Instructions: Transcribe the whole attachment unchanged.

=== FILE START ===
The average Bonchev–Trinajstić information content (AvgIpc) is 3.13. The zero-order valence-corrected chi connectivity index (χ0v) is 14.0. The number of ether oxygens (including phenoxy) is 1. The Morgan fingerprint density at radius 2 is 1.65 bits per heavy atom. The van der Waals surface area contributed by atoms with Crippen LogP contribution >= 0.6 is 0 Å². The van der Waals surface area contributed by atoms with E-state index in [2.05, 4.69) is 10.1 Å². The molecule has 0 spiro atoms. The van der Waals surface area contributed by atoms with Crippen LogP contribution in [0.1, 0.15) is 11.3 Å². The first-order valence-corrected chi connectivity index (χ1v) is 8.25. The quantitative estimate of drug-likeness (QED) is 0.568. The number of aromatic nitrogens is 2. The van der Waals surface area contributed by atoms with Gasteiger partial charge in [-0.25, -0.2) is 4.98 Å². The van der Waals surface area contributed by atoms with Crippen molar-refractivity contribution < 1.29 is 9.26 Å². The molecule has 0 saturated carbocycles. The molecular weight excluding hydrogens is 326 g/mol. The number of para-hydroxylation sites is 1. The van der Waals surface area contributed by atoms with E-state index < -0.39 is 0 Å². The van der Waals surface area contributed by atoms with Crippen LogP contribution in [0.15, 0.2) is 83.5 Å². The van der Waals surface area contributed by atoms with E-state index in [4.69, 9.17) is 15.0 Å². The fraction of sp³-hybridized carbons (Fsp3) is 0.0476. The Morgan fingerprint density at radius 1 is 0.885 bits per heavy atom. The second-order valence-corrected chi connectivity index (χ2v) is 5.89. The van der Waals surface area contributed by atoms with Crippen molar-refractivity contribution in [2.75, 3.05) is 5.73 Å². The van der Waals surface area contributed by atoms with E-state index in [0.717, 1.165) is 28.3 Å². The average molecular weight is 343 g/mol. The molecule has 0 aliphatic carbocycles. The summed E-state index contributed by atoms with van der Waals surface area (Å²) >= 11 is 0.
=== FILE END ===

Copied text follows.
The average Bonchev–Trinajstić information content (AvgIpc) is 3.13. The zero-order valence-corrected chi connectivity index (χ0v) is 14.0. The number of ether oxygens (including phenoxy) is 1. The Morgan fingerprint density at radius 2 is 1.65 bits per heavy atom. The van der Waals surface area contributed by atoms with Crippen LogP contribution >= 0.6 is 0 Å². The van der Waals surface area contributed by atoms with E-state index in [2.05, 4.69) is 10.1 Å². The molecule has 0 spiro atoms. The van der Waals surface area contributed by atoms with Crippen LogP contribution in [0.1, 0.15) is 11.3 Å². The first-order valence-corrected chi connectivity index (χ1v) is 8.25. The quantitative estimate of drug-likeness (QED) is 0.568. The number of aromatic nitrogens is 2. The van der Waals surface area contributed by atoms with Gasteiger partial charge in [-0.25, -0.2) is 4.98 Å². The van der Waals surface area contributed by atoms with Crippen molar-refractivity contribution < 1.29 is 9.26 Å². The molecule has 0 saturated carbocycles. The molecular weight excluding hydrogens is 326 g/mol. The number of para-hydroxylation sites is 1. The van der Waals surface area contributed by atoms with E-state index < -0.39 is 0 Å². The van der Waals surface area contributed by atoms with Crippen LogP contribution in [0.15, 0.2) is 83.5 Å². The van der Waals surface area contributed by atoms with E-state index in [4.69, 9.17) is 15.0 Å². The fraction of sp³-hybridized carbons (Fsp3) is 0.0476. The Morgan fingerprint density at radius 1 is 0.885 bits per heavy atom. The second-order valence-corrected chi connectivity index (χ2v) is 5.89. The van der Waals surface area contributed by atoms with Crippen molar-refractivity contribution in [2.75, 3.05) is 5.73 Å². The van der Waals surface area contributed by atoms with E-state index in [0.717, 1.165) is 28.3 Å². The average molecular weight is 343 g/mol. The molecule has 0 aliphatic carbocycles. The summed E-state index contributed by atoms with van der Waals surface area (Å²) >= 11 is 0.